Cal State Long Beach’s Diedrick Brackens named artist to watch

LONG BEACH — Cal State Long Beach art professor Diedrick Brackens — a fiber artist who hand weaves stories about racial injustice and the intersectionality of him being a queer black man living in the United States —  has been named one of 30 young artists under 35 to watch in 2019.

Cultured Magazine, the Miami Beach publication that covers art, design, and architecture, included Brackens, 29, on its annual list that appears in their latest issue.

“We were surprised to discover that not only are young artists charting new paths and repairing old ones, but helping each other do the same,” Cultured Magazine said in announcing its list.

In describing Brackens’ work they said, “While many artists and critics have rejected allegory and narrative, Diedrick Brackens uses those exact strategies in order to meld questions of identity and history.”

Diedrick Brackens Queer Art

Cal State Long Beach art professor Diedrick Brackens uses a loom to weave stories about racial injustice and the intersectionality of his identity as a queer black man living in America. Photo: Q Voice News file photo.

Brackens, who lives in Leimert Park and joined Cal State Long Beach three years ago, is in charge of the art school’s renowned fiber program, which was started more than four decades ago.

Brackens also teaches advanced classes on fiber weaving techniques.

One thing the magazine doesn’t mention is that Brackens is queer, a vital part of his identity and his work.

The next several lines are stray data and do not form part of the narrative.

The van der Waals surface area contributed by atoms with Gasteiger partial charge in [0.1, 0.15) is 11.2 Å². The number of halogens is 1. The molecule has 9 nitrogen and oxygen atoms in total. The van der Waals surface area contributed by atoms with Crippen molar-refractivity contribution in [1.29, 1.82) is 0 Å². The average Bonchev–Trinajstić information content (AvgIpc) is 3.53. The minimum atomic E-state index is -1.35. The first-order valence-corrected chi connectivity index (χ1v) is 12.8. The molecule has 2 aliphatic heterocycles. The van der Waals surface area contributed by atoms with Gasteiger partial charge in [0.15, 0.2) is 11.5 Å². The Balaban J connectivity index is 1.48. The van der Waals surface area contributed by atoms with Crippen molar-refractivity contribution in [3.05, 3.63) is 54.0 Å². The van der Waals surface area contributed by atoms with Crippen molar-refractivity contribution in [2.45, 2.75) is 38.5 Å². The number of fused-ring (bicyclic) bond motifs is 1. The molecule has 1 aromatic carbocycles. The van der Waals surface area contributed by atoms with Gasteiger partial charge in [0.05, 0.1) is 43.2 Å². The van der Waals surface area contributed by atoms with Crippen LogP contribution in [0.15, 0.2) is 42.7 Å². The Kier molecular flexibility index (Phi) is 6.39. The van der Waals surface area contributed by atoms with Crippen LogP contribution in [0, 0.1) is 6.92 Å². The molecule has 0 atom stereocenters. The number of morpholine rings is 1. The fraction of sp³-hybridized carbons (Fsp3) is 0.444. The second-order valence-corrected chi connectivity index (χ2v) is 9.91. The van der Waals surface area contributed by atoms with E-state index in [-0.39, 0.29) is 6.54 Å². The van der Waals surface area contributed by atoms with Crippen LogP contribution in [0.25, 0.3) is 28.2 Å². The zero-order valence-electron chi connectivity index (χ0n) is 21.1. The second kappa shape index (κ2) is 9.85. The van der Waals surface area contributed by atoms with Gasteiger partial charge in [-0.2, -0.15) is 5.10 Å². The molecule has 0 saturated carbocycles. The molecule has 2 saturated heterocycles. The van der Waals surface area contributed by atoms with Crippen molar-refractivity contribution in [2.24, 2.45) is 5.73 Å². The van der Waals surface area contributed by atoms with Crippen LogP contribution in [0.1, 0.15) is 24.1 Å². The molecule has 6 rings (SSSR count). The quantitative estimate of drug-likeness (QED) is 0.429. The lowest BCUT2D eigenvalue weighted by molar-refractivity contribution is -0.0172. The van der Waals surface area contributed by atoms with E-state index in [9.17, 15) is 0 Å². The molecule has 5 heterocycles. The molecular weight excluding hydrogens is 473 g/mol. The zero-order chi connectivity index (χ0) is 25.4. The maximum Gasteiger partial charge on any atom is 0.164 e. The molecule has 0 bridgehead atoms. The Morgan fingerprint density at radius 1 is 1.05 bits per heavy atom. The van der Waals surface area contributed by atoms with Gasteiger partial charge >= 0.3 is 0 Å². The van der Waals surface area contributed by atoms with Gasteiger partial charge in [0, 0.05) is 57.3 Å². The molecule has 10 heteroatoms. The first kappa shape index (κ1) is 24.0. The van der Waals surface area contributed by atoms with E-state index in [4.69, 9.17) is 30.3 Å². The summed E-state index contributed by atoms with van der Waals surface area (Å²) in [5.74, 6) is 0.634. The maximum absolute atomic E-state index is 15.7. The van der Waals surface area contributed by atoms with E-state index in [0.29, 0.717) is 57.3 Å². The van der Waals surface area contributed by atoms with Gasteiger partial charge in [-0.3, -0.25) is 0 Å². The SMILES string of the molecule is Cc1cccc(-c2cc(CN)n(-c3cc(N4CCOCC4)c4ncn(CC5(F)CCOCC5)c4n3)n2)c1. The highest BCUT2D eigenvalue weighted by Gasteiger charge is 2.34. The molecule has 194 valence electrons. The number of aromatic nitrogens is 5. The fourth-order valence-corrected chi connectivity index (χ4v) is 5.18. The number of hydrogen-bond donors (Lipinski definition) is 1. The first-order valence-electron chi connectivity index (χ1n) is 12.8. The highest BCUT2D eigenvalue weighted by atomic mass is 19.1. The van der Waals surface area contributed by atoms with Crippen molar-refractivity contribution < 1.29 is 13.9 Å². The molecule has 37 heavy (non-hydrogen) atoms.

In an interview with Q Voice News last year, Brackens said, “Being out in the world, particularly as a queer, black man, it can be a very different experience than other folks might have. Those two lenses of blackness and queerness come into the work.”

Phillip Zonkel can be reached at 562-294-5996 or [email protected]

About the author

Phillip Zonkel

Award-winning journalist Phillip Zonkel spent 17 years at Long Beach's Press-Telegram, where he was the first reporter in the paper's history to have a beat covering the city's vibrant LGBTQ. He also created and ran the popular and innovative LGBTQ news blog, Out in the 562.

He won two awards and received a nomination for his reporting on the local LGBTQ community, including a two-part investigation that exposed anti-gay bullying of local high school students and the school districts' failure to implement state mandated protections for LGBTQ students.

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